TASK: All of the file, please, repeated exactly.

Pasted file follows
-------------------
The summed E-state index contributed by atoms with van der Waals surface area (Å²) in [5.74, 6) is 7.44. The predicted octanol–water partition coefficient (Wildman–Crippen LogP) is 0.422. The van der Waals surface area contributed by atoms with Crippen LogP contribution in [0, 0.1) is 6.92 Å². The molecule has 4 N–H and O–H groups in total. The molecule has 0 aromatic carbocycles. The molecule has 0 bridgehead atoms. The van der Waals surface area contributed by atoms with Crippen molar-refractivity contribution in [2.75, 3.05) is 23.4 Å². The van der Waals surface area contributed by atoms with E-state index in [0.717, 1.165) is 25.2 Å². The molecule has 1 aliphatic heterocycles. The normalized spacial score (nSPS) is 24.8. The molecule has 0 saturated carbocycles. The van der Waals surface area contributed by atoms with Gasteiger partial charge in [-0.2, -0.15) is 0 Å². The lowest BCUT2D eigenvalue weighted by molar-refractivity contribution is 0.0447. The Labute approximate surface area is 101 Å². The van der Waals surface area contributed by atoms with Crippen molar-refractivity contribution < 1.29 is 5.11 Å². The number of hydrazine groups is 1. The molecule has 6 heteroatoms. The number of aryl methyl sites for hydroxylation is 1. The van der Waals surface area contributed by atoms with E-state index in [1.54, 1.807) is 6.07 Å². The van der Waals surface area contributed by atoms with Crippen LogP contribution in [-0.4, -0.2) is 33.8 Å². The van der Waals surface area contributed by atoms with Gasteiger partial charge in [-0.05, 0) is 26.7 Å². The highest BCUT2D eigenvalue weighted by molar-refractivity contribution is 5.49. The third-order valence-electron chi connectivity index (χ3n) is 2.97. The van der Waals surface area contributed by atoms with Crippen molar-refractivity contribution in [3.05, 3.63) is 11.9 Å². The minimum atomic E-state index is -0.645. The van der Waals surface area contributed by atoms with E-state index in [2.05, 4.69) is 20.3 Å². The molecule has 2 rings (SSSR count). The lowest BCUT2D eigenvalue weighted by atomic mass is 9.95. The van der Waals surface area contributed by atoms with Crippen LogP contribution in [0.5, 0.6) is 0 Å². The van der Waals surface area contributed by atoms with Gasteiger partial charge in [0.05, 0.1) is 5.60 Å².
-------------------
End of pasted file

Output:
The summed E-state index contributed by atoms with van der Waals surface area (Å²) in [5.74, 6) is 7.44. The predicted octanol–water partition coefficient (Wildman–Crippen LogP) is 0.422. The van der Waals surface area contributed by atoms with Crippen LogP contribution in [0, 0.1) is 6.92 Å². The molecule has 4 N–H and O–H groups in total. The molecule has 0 aromatic carbocycles. The molecule has 0 bridgehead atoms. The van der Waals surface area contributed by atoms with Crippen molar-refractivity contribution in [2.75, 3.05) is 23.4 Å². The van der Waals surface area contributed by atoms with E-state index in [0.717, 1.165) is 25.2 Å². The molecule has 1 aliphatic heterocycles. The normalized spacial score (nSPS) is 24.8. The molecule has 0 saturated carbocycles. The van der Waals surface area contributed by atoms with Gasteiger partial charge in [-0.2, -0.15) is 0 Å². The lowest BCUT2D eigenvalue weighted by molar-refractivity contribution is 0.0447. The Labute approximate surface area is 101 Å². The van der Waals surface area contributed by atoms with Crippen molar-refractivity contribution < 1.29 is 5.11 Å². The number of hydrazine groups is 1. The molecule has 6 heteroatoms. The number of aryl methyl sites for hydroxylation is 1. The van der Waals surface area contributed by atoms with E-state index in [1.54, 1.807) is 6.07 Å². The van der Waals surface area contributed by atoms with Crippen LogP contribution in [-0.4, -0.2) is 33.8 Å². The van der Waals surface area contributed by atoms with Gasteiger partial charge in [-0.05, 0) is 26.7 Å². The highest BCUT2D eigenvalue weighted by molar-refractivity contribution is 5.49. The third-order valence-electron chi connectivity index (χ3n) is 2.97. The van der Waals surface area contributed by atoms with Crippen molar-refractivity contribution in [3.05, 3.63) is 11.9 Å². The minimum atomic E-state index is -0.645. The van der Waals surface area contributed by atoms with E-state index in [2.05, 4.69) is 20.3 Å². The molecule has 2 rings (SSSR count). The lowest BCUT2D eigenvalue weighted by atomic mass is 9.95. The van der Waals surface area contributed by atoms with Crippen LogP contribution in [0.5, 0.6) is 0 Å². The van der Waals surface area contributed by atoms with Gasteiger partial charge in [0.05, 0.1) is 5.60 Å².